• Cable assemblies can also be used to connect sensors to machines and devices in a manufacturing plant. This connection allows sensors to collect data about the environment or the performance of equipment which can then be used to improve quality control and ensure regulatory compliance.

Wireless connectivity solutions allow devices to communicate without the constraints of wires. They are often used in mobile applications or in applications where running wires is not practical. Some common IIoT networking protocols include OPC UA, MQTT, and IO-Link. These protocols enable real-time data exchanges and flexible integration in industrial automation. However, it is important to note that wireless connectivity may have limitations in terms of bandwidth, latency, and security compared to wired connections.

In addition, there are special considerations for connectors that will be exposed to cleanroom or explosive environments. In potentially explosive environments, engineers should prioritize connectors with hazardous area certifications like ATEX or IECEx, and an IP rating of IP67 or higher is recommended. ISO 14644-1:2015 set guidelines for cleanrooms and similar controlled environments. Examples of cleanroom connectors can include hermetic circular connectors, high-density rectangular connectors, and quick-connect connectors engineered with materials such as stainless steel or medical-grade plastic. IP69K ratings are advised for components exposed to corrosive environments or high-pressure cleaning areas.

Looking ahead: embracing the IIoT journey

A sensor and conveyor belt in a production line at a pharmaceutical factory

The future of IIoT in medical device and pharmaceutical manufacturing holds exciting possibilities as more devices in these industries become interconnected, enabling real-time data collection and monitoring for enhanced efficiency, productivity, and quality. Remote monitoring capabilities offer benefits such as improved uptime, cost reduction, and enhanced safety.

The fast-paced nature of the industry requires engineers and decision-makers to stay updated on innovation and technological advancements, such as artificial intelligence (AI) and cloud computing, to remain competitive. The rise of AI for analyzing IIoT data from manufacturing equipment, medical devices, and pharmaceutical products is useful for identifying trends and patterns.

HARTING’s rugged T1 Industrial Series interface was designed to be the standard for industrial SPE applications. The high-speed, space-saving solutions enable secure field-level single-pair Ethernet infrastructure to reliably support Industry 4.0 data requirements.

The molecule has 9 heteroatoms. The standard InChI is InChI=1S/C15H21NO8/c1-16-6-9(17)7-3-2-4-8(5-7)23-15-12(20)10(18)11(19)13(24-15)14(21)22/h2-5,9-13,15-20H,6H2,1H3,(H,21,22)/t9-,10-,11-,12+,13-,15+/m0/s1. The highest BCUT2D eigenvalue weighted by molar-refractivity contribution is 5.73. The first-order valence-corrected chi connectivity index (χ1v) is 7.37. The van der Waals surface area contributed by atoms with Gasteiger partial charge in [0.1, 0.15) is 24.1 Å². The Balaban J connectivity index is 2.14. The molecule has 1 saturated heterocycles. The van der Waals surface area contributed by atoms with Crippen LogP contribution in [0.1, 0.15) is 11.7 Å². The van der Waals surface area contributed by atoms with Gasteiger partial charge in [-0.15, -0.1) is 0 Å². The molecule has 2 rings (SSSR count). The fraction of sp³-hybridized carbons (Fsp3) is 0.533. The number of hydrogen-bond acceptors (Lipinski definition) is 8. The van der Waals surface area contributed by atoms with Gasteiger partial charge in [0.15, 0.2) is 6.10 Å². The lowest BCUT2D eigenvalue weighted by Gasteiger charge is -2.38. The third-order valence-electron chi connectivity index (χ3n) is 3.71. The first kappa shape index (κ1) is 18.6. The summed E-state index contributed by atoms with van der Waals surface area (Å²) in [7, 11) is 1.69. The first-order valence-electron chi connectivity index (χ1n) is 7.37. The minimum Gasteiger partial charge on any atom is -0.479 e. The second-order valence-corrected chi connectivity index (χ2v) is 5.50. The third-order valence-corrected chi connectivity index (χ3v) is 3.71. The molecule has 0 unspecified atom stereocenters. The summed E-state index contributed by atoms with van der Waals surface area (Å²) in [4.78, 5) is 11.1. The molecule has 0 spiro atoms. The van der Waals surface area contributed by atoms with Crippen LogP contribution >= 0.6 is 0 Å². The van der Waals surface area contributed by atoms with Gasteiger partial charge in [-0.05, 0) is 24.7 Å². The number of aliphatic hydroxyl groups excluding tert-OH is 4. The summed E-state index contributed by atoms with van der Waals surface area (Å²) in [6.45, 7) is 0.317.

To this end, cloud computing is widely used for storing and analyzing IIoT data from manufacturing plants and clinical laboratories. New protocols like single-pair Ethernet (IEC 63171-6:2021) support cloud-to-field device communication.

To achieve end-to-end Ethernet technology from sensors to the cloud, suppliers have developed standardized, cost-effective components like single-pair Ethernet (SPE) connectors to meet the scalability, security, and compatibility requirements of Industry 4.0 and IIoT applications.

IIoT connectivity is transforming the medical and pharmaceutical manufacturing industries. However, challenges associated with IIoT adoption, such as sustainability, cybersecurity, and interoperability, must be addressed early in the system design process. Connector selection plays a critical role in supporting IIoT-enabled manufacturing. By providing reliable and secure connectivity, connectors can help devices collect and analyze data, automate tasks, improve decision-making, and ultimately manufacture a better product.

To learn more, visit RS.

Like this article? Check out our other Manufacturing articles, our Medical Market Page, and our 2024 Article Archive

Subscribe to our weekly e-newsletters, follow us on LinkedIn, Twitter, and Facebook, and check out our eBook archives for more applicable, expert-informed connectivity content.

Alicia Keene
Latest posts by Alicia Keene (see all)
Related Posts
Get the Latest News